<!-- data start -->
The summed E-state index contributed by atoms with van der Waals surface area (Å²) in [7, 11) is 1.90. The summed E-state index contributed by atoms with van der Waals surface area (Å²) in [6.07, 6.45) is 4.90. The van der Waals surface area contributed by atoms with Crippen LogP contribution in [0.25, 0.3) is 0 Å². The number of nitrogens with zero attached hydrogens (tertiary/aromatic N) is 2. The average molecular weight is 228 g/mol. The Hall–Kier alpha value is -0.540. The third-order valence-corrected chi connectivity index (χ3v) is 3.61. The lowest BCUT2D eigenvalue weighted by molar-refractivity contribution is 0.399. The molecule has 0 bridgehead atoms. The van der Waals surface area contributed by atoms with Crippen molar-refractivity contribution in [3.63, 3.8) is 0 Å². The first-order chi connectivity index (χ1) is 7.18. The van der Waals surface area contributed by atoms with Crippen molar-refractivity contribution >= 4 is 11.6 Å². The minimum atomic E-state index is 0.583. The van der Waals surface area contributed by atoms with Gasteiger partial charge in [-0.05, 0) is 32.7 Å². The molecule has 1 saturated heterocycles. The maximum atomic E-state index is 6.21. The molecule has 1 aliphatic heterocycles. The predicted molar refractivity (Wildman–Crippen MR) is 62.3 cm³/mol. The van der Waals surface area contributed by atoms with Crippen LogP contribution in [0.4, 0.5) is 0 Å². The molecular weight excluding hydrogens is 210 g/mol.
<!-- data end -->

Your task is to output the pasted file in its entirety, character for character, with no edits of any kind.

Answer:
The summed E-state index contributed by atoms with van der Waals surface area (Å²) in [7, 11) is 1.90. The summed E-state index contributed by atoms with van der Waals surface area (Å²) in [6.07, 6.45) is 4.90. The van der Waals surface area contributed by atoms with Crippen LogP contribution in [0.25, 0.3) is 0 Å². The number of nitrogens with zero attached hydrogens (tertiary/aromatic N) is 2. The average molecular weight is 228 g/mol. The Hall–Kier alpha value is -0.540. The third-order valence-corrected chi connectivity index (χ3v) is 3.61. The lowest BCUT2D eigenvalue weighted by molar-refractivity contribution is 0.399. The molecule has 0 bridgehead atoms. The van der Waals surface area contributed by atoms with Crippen molar-refractivity contribution in [3.63, 3.8) is 0 Å². The first-order chi connectivity index (χ1) is 7.18. The van der Waals surface area contributed by atoms with Crippen molar-refractivity contribution >= 4 is 11.6 Å². The minimum atomic E-state index is 0.583. The van der Waals surface area contributed by atoms with Gasteiger partial charge in [-0.05, 0) is 32.7 Å². The molecule has 1 saturated heterocycles. The maximum atomic E-state index is 6.21. The molecule has 1 aliphatic heterocycles. The predicted molar refractivity (Wildman–Crippen MR) is 62.3 cm³/mol. The van der Waals surface area contributed by atoms with Crippen LogP contribution in [0.4, 0.5) is 0 Å². The molecular weight excluding hydrogens is 210 g/mol.